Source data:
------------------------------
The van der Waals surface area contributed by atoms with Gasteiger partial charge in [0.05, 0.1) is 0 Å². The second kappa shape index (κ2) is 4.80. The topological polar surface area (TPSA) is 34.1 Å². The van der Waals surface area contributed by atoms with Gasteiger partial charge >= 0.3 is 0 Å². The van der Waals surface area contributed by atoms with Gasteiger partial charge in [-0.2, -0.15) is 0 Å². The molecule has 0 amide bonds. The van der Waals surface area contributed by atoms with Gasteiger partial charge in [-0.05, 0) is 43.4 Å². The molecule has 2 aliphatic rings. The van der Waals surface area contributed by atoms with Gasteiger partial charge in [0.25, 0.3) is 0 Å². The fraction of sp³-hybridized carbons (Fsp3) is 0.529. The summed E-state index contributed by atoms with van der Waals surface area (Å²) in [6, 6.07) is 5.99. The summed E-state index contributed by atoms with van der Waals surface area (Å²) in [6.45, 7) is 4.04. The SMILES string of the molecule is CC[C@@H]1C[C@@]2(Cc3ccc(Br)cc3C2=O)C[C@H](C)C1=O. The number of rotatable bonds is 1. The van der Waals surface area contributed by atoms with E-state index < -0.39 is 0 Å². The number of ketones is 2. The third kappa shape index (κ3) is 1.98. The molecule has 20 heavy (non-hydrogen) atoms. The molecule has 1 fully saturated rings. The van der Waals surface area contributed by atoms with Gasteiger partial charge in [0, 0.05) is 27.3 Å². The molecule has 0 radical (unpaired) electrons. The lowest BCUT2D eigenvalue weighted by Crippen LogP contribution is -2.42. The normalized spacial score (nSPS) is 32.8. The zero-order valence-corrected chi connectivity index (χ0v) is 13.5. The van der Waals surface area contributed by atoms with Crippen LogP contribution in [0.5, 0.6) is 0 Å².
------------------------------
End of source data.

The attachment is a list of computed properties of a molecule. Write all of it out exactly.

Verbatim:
The van der Waals surface area contributed by atoms with Gasteiger partial charge in [0.05, 0.1) is 0 Å². The second kappa shape index (κ2) is 4.80. The topological polar surface area (TPSA) is 34.1 Å². The van der Waals surface area contributed by atoms with Gasteiger partial charge >= 0.3 is 0 Å². The van der Waals surface area contributed by atoms with Gasteiger partial charge in [-0.2, -0.15) is 0 Å². The molecule has 0 amide bonds. The van der Waals surface area contributed by atoms with Gasteiger partial charge in [-0.05, 0) is 43.4 Å². The molecule has 2 aliphatic rings. The van der Waals surface area contributed by atoms with Gasteiger partial charge in [0.25, 0.3) is 0 Å². The fraction of sp³-hybridized carbons (Fsp3) is 0.529. The summed E-state index contributed by atoms with van der Waals surface area (Å²) in [6, 6.07) is 5.99. The summed E-state index contributed by atoms with van der Waals surface area (Å²) in [6.45, 7) is 4.04. The SMILES string of the molecule is CC[C@@H]1C[C@@]2(Cc3ccc(Br)cc3C2=O)C[C@H](C)C1=O. The number of rotatable bonds is 1. The van der Waals surface area contributed by atoms with E-state index < -0.39 is 0 Å². The number of ketones is 2. The third kappa shape index (κ3) is 1.98. The molecule has 20 heavy (non-hydrogen) atoms. The molecule has 1 fully saturated rings. The van der Waals surface area contributed by atoms with Gasteiger partial charge in [0, 0.05) is 27.3 Å². The molecule has 0 radical (unpaired) electrons. The lowest BCUT2D eigenvalue weighted by Crippen LogP contribution is -2.42. The normalized spacial score (nSPS) is 32.8. The zero-order valence-corrected chi connectivity index (χ0v) is 13.5. The van der Waals surface area contributed by atoms with Crippen LogP contribution in [0.5, 0.6) is 0 Å².